Given this scenario, is it any wonder workers refer to company newsletters as The Fairy Tale Times? Forty- and fiftysomething workers have become more skeptical since the recession began in 1989 but most still listen to the grapevine, take it into account, and try to verify what they hear.
Younger workers simply stonewall. Amazingly, they show no curiosity about what's happening or what may happen. Lunch-time conversations are more apt to cover the merits of various aluminum bicycle frames than buzz from the executive suite.
Part of this withdrawal may be the refusal of younger workers to engage emotionally in the life of the organization. Most keep their bags packed in case they don't have jobs next month or next week.
Just as they are quick to ask, when offered a job, how many hours per week the hirer expects and then to compare offers based on a calculation of pay per hour, the factory-worker mentality colors involvement.
"Why should I care what's going on outside my department? I can get another job if I have to," is a far more common sentiment than top management believes.
The real problem for the organization isn't that younger workers will resent being surprised or that they distrust the manager's unofficial knowledge, but that everything a manager wants them to know has to be delivered one-on-one - if not in person, then by voice or email.
Younger workers have a touching faith in the reliability of voice mail and e-mail. Both are part of the formal system and are considered credible sources, unlike the grapevine. However, not being able to seed the grapevine means more work for the manager. With ever-widening spans of control, how much time will it take to warn each worker of important changes to come?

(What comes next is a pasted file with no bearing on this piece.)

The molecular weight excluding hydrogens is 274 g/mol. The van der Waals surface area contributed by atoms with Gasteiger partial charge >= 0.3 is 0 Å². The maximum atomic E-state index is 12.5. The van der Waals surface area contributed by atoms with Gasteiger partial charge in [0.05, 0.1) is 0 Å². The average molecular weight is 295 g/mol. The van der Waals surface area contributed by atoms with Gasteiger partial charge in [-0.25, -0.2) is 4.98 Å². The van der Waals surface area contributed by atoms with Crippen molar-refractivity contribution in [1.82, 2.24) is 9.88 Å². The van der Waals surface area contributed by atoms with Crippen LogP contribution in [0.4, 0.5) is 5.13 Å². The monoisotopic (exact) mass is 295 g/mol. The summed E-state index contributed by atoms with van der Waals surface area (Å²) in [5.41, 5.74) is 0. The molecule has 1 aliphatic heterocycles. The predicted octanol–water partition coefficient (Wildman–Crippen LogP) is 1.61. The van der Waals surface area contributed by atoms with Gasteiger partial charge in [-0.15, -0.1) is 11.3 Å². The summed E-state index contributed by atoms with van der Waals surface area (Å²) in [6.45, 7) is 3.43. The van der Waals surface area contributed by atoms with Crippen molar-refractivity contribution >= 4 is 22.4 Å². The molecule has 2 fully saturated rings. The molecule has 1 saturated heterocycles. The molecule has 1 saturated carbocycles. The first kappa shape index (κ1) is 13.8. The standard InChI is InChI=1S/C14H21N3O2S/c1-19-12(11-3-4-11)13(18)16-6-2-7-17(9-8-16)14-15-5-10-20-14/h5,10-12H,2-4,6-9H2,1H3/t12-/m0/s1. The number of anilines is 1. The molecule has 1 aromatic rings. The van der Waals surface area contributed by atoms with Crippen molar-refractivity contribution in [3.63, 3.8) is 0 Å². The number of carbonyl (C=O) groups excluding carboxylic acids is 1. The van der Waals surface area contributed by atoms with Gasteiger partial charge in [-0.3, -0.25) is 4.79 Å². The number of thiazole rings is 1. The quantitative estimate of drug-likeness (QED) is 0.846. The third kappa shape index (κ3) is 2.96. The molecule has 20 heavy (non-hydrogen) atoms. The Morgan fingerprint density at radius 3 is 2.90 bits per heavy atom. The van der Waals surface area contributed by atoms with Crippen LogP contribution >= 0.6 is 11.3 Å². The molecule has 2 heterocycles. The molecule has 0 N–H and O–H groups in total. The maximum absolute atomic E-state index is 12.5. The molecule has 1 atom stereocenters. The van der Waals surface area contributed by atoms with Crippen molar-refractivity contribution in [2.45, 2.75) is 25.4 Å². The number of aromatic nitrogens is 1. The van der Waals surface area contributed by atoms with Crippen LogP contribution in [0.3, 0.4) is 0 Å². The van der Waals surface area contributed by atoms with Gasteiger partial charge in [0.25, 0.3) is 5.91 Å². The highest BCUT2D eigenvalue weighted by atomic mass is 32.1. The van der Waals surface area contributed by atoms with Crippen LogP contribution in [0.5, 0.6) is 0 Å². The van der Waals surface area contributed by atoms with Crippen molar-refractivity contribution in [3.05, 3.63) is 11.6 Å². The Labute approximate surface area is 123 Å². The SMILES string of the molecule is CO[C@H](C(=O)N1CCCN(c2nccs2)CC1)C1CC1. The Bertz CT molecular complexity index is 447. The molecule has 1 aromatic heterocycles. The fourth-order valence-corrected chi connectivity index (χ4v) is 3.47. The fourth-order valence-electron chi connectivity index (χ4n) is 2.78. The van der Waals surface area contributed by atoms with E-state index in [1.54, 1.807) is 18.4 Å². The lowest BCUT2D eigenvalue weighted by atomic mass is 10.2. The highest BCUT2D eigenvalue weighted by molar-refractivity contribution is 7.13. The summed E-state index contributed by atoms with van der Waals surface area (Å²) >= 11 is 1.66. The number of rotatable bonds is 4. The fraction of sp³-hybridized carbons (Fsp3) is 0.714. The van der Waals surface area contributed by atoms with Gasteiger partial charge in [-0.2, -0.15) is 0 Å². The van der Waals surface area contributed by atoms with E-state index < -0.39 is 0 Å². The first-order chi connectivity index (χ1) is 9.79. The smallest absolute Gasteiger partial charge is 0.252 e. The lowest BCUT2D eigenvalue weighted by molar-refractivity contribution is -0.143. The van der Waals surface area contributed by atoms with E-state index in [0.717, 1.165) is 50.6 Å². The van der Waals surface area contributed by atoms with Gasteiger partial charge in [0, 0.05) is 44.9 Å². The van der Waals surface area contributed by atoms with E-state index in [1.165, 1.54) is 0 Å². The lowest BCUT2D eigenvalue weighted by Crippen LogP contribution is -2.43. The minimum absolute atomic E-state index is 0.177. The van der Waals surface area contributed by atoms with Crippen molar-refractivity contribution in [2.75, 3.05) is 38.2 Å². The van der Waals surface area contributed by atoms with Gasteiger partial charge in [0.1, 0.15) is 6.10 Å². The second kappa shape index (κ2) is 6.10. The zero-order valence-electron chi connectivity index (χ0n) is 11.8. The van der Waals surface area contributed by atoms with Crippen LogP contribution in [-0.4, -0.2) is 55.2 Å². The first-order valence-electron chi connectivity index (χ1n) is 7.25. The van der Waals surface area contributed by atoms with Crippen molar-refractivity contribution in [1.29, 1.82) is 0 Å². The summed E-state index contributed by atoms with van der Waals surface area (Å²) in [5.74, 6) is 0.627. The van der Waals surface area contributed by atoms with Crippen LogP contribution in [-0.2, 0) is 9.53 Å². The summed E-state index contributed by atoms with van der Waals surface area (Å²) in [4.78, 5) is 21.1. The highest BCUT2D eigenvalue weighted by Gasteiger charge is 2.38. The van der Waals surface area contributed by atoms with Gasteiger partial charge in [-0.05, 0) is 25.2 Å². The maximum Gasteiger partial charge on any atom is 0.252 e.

However, my experience indicates that peer communication among the twentysomethings does have credibility. Convince one worker that change is imminent and that worker can convince peers that it's true.
And, these people are literal to the extreme. When a Boomer says to a peer, "I hear the consultants have been called in," the second Boomer knows change is coming. When a Boomer says the same thing to a Buster, the Buster hears a literal truth with no implications. Using subject/verb/object sentences for every communication will tax any Boomer manager simply because the style is foreign. Used to people who read between the lines, it's annoying to have to spell everything out - do it anyway.
Use email, voice mail and a broadcast program. Don't suggest. Separate facts from suppositions. If the division isn't doing well, younger employees won't necessarily have seen it in the media unless that fact has been aired on the Internet. Don't feel obliged to share your ideas on what may happen. If you keep the troops informed on facts, you've done the right thing.
Why bother? Why use a different communications style for younger workers instead of demanding they behave like older workers or face the consequences? Because younger workers can and will punish bosses who don't keep them informed directly. Upward evaluation is not just a management nightmare but a growing reality in all kinds of organizations.
Second, the mobility of younger workers has increasing velocity and failure to communicate can mean failure to retain the people you need. It will also result in greater distancing the individual from the organization. The year 1975 was a very low birthrate year and in 1997 it was impossible to hire workers who were never born.
So, even when you believe no one who breathes could have missed the latest corporate intelligence, do a reality check. A casual, "Did you hear?" can save your reputation with someone who, however deliberately, didn't.